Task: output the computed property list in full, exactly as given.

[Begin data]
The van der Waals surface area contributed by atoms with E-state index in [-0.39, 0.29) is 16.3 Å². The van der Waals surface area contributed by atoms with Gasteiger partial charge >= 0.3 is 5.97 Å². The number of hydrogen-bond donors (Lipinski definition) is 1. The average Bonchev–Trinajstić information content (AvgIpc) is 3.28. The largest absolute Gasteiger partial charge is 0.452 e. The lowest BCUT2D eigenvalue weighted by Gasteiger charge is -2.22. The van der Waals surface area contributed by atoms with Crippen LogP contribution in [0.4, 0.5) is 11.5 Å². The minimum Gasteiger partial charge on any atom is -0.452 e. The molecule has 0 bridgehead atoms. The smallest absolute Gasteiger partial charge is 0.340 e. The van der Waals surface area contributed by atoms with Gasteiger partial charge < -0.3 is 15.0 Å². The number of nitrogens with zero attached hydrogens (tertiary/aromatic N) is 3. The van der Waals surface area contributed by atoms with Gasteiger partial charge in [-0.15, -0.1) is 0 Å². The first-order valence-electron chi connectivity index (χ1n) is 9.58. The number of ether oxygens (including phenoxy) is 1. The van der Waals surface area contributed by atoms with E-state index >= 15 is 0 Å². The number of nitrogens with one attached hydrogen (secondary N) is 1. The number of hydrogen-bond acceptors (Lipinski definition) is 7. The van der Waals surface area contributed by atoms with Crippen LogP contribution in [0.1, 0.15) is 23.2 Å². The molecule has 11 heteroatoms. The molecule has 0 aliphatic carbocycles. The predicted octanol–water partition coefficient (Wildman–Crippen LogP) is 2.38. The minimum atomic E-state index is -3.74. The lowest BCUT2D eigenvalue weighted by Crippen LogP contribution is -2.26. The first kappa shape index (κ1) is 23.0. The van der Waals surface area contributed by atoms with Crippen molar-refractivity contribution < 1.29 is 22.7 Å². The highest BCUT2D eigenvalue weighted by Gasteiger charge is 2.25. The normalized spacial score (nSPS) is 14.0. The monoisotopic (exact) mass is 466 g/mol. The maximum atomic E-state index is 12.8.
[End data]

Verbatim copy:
The van der Waals surface area contributed by atoms with E-state index in [-0.39, 0.29) is 16.3 Å². The van der Waals surface area contributed by atoms with Gasteiger partial charge >= 0.3 is 5.97 Å². The number of hydrogen-bond donors (Lipinski definition) is 1. The average Bonchev–Trinajstić information content (AvgIpc) is 3.28. The largest absolute Gasteiger partial charge is 0.452 e. The lowest BCUT2D eigenvalue weighted by Gasteiger charge is -2.22. The van der Waals surface area contributed by atoms with Crippen LogP contribution in [0.4, 0.5) is 11.5 Å². The minimum Gasteiger partial charge on any atom is -0.452 e. The molecule has 0 bridgehead atoms. The smallest absolute Gasteiger partial charge is 0.340 e. The van der Waals surface area contributed by atoms with Gasteiger partial charge < -0.3 is 15.0 Å². The number of nitrogens with zero attached hydrogens (tertiary/aromatic N) is 3. The van der Waals surface area contributed by atoms with Gasteiger partial charge in [-0.15, -0.1) is 0 Å². The first-order valence-electron chi connectivity index (χ1n) is 9.58. The number of ether oxygens (including phenoxy) is 1. The van der Waals surface area contributed by atoms with E-state index >= 15 is 0 Å². The number of nitrogens with one attached hydrogen (secondary N) is 1. The number of hydrogen-bond acceptors (Lipinski definition) is 7. The van der Waals surface area contributed by atoms with Crippen LogP contribution in [0.1, 0.15) is 23.2 Å². The molecule has 11 heteroatoms. The molecule has 0 aliphatic carbocycles. The predicted octanol–water partition coefficient (Wildman–Crippen LogP) is 2.38. The minimum atomic E-state index is -3.74. The lowest BCUT2D eigenvalue weighted by Crippen LogP contribution is -2.26. The first kappa shape index (κ1) is 23.0. The van der Waals surface area contributed by atoms with Crippen molar-refractivity contribution < 1.29 is 22.7 Å². The highest BCUT2D eigenvalue weighted by Gasteiger charge is 2.25. The normalized spacial score (nSPS) is 14.0. The monoisotopic (exact) mass is 466 g/mol. The maximum atomic E-state index is 12.8.